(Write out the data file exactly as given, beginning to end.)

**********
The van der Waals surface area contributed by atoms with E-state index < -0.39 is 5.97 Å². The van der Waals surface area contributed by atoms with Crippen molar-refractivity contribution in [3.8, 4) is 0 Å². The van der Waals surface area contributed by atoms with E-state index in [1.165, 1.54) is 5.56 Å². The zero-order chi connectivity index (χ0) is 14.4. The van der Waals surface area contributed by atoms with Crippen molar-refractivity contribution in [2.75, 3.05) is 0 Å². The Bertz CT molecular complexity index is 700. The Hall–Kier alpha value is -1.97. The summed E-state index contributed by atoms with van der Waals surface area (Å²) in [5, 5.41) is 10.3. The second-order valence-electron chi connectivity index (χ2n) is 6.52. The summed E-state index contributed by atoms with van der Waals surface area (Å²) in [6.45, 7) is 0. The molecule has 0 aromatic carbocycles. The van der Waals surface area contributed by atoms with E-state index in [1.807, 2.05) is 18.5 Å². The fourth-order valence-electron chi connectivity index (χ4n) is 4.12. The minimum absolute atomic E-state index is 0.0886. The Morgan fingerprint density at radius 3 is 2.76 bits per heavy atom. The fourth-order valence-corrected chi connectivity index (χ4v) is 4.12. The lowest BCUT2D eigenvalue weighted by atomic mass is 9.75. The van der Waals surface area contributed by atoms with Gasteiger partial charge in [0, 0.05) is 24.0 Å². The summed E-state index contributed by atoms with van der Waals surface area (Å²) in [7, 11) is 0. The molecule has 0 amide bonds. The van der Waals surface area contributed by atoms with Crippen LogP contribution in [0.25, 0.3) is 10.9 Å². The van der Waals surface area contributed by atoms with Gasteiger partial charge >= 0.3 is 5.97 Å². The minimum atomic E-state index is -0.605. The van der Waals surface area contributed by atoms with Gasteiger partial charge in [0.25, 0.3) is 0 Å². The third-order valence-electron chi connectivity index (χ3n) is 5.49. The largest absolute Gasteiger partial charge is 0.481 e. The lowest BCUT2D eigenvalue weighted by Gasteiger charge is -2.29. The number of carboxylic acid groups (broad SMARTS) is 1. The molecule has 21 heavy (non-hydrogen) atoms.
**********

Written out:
The van der Waals surface area contributed by atoms with E-state index < -0.39 is 5.97 Å². The van der Waals surface area contributed by atoms with Crippen molar-refractivity contribution in [3.8, 4) is 0 Å². The van der Waals surface area contributed by atoms with E-state index in [1.165, 1.54) is 5.56 Å². The zero-order chi connectivity index (χ0) is 14.4. The van der Waals surface area contributed by atoms with Crippen molar-refractivity contribution in [2.75, 3.05) is 0 Å². The Bertz CT molecular complexity index is 700. The Hall–Kier alpha value is -1.97. The summed E-state index contributed by atoms with van der Waals surface area (Å²) in [5, 5.41) is 10.3. The second-order valence-electron chi connectivity index (χ2n) is 6.52. The summed E-state index contributed by atoms with van der Waals surface area (Å²) in [6.45, 7) is 0. The molecule has 0 aromatic carbocycles. The van der Waals surface area contributed by atoms with E-state index in [1.807, 2.05) is 18.5 Å². The fourth-order valence-electron chi connectivity index (χ4n) is 4.12. The minimum absolute atomic E-state index is 0.0886. The Morgan fingerprint density at radius 3 is 2.76 bits per heavy atom. The fourth-order valence-corrected chi connectivity index (χ4v) is 4.12. The lowest BCUT2D eigenvalue weighted by atomic mass is 9.75. The van der Waals surface area contributed by atoms with Gasteiger partial charge in [0, 0.05) is 24.0 Å². The summed E-state index contributed by atoms with van der Waals surface area (Å²) in [7, 11) is 0. The molecule has 0 amide bonds. The van der Waals surface area contributed by atoms with Crippen LogP contribution in [0.25, 0.3) is 10.9 Å². The van der Waals surface area contributed by atoms with Gasteiger partial charge >= 0.3 is 5.97 Å². The minimum atomic E-state index is -0.605. The van der Waals surface area contributed by atoms with Gasteiger partial charge in [0.25, 0.3) is 0 Å². The third-order valence-electron chi connectivity index (χ3n) is 5.49. The largest absolute Gasteiger partial charge is 0.481 e. The lowest BCUT2D eigenvalue weighted by Gasteiger charge is -2.29. The number of carboxylic acid groups (broad SMARTS) is 1. The molecule has 21 heavy (non-hydrogen) atoms.